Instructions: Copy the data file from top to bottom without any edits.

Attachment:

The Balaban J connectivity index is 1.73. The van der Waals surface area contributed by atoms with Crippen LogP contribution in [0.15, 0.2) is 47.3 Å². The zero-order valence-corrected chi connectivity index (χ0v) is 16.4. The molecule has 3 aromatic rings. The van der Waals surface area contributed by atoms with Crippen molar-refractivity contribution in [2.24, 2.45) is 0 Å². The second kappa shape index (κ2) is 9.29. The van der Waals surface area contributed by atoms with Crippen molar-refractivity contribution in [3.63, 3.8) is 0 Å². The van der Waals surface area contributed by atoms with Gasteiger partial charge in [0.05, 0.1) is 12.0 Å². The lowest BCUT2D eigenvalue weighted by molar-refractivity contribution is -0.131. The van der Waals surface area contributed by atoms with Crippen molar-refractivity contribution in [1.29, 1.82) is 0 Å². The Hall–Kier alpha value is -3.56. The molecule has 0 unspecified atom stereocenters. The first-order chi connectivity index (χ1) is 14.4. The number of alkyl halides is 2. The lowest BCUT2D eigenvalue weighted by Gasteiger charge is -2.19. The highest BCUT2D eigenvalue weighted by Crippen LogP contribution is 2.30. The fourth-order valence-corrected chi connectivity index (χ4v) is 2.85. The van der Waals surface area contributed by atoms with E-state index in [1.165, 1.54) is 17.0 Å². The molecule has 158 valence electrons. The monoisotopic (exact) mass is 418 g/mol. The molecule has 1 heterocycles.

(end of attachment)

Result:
The Balaban J connectivity index is 1.73. The van der Waals surface area contributed by atoms with Crippen LogP contribution in [0.15, 0.2) is 47.3 Å². The zero-order valence-corrected chi connectivity index (χ0v) is 16.4. The molecule has 3 aromatic rings. The van der Waals surface area contributed by atoms with Crippen molar-refractivity contribution in [2.24, 2.45) is 0 Å². The second kappa shape index (κ2) is 9.29. The van der Waals surface area contributed by atoms with Crippen molar-refractivity contribution in [3.63, 3.8) is 0 Å². The van der Waals surface area contributed by atoms with Gasteiger partial charge in [0.05, 0.1) is 12.0 Å². The lowest BCUT2D eigenvalue weighted by molar-refractivity contribution is -0.131. The van der Waals surface area contributed by atoms with Crippen molar-refractivity contribution in [1.29, 1.82) is 0 Å². The Hall–Kier alpha value is -3.56. The molecule has 0 unspecified atom stereocenters. The first-order chi connectivity index (χ1) is 14.4. The number of alkyl halides is 2. The lowest BCUT2D eigenvalue weighted by Gasteiger charge is -2.19. The highest BCUT2D eigenvalue weighted by Crippen LogP contribution is 2.30. The fourth-order valence-corrected chi connectivity index (χ4v) is 2.85. The van der Waals surface area contributed by atoms with E-state index in [1.165, 1.54) is 17.0 Å². The molecule has 158 valence electrons. The monoisotopic (exact) mass is 418 g/mol. The molecule has 1 heterocycles.